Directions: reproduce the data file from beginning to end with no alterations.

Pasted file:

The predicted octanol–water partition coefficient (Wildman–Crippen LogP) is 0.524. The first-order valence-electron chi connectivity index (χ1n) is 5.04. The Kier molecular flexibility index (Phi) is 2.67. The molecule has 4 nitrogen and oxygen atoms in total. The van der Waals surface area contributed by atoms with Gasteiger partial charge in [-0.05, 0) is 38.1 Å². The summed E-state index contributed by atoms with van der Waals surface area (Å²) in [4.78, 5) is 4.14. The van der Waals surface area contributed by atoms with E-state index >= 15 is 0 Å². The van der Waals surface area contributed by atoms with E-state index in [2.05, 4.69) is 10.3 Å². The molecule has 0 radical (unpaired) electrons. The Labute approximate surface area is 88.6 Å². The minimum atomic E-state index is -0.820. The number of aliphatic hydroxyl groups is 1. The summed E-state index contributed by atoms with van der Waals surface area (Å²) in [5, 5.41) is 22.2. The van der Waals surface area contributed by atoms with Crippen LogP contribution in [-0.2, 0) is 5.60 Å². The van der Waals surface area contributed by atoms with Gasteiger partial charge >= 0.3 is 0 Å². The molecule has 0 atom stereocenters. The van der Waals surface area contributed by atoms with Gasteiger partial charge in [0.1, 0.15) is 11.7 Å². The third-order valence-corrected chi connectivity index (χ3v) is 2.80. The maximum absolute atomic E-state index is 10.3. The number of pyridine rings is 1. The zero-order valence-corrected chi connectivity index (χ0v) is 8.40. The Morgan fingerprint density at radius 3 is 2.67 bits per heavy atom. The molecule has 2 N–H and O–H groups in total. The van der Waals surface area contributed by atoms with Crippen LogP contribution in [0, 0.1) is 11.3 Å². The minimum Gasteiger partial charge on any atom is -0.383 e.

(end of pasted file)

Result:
The predicted octanol–water partition coefficient (Wildman–Crippen LogP) is 0.524. The first-order valence-electron chi connectivity index (χ1n) is 5.04. The Kier molecular flexibility index (Phi) is 2.67. The molecule has 4 nitrogen and oxygen atoms in total. The van der Waals surface area contributed by atoms with Gasteiger partial charge in [-0.05, 0) is 38.1 Å². The summed E-state index contributed by atoms with van der Waals surface area (Å²) in [4.78, 5) is 4.14. The van der Waals surface area contributed by atoms with E-state index >= 15 is 0 Å². The van der Waals surface area contributed by atoms with E-state index in [2.05, 4.69) is 10.3 Å². The molecule has 0 radical (unpaired) electrons. The Labute approximate surface area is 88.6 Å². The minimum atomic E-state index is -0.820. The number of aliphatic hydroxyl groups is 1. The summed E-state index contributed by atoms with van der Waals surface area (Å²) in [5, 5.41) is 22.2. The van der Waals surface area contributed by atoms with Crippen LogP contribution in [-0.2, 0) is 5.60 Å². The van der Waals surface area contributed by atoms with Gasteiger partial charge >= 0.3 is 0 Å². The molecule has 0 atom stereocenters. The van der Waals surface area contributed by atoms with Gasteiger partial charge in [0.1, 0.15) is 11.7 Å². The third-order valence-corrected chi connectivity index (χ3v) is 2.80. The maximum absolute atomic E-state index is 10.3. The number of pyridine rings is 1. The zero-order valence-corrected chi connectivity index (χ0v) is 8.40. The Morgan fingerprint density at radius 3 is 2.67 bits per heavy atom. The molecule has 2 N–H and O–H groups in total. The van der Waals surface area contributed by atoms with Crippen LogP contribution in [0, 0.1) is 11.3 Å². The minimum Gasteiger partial charge on any atom is -0.383 e.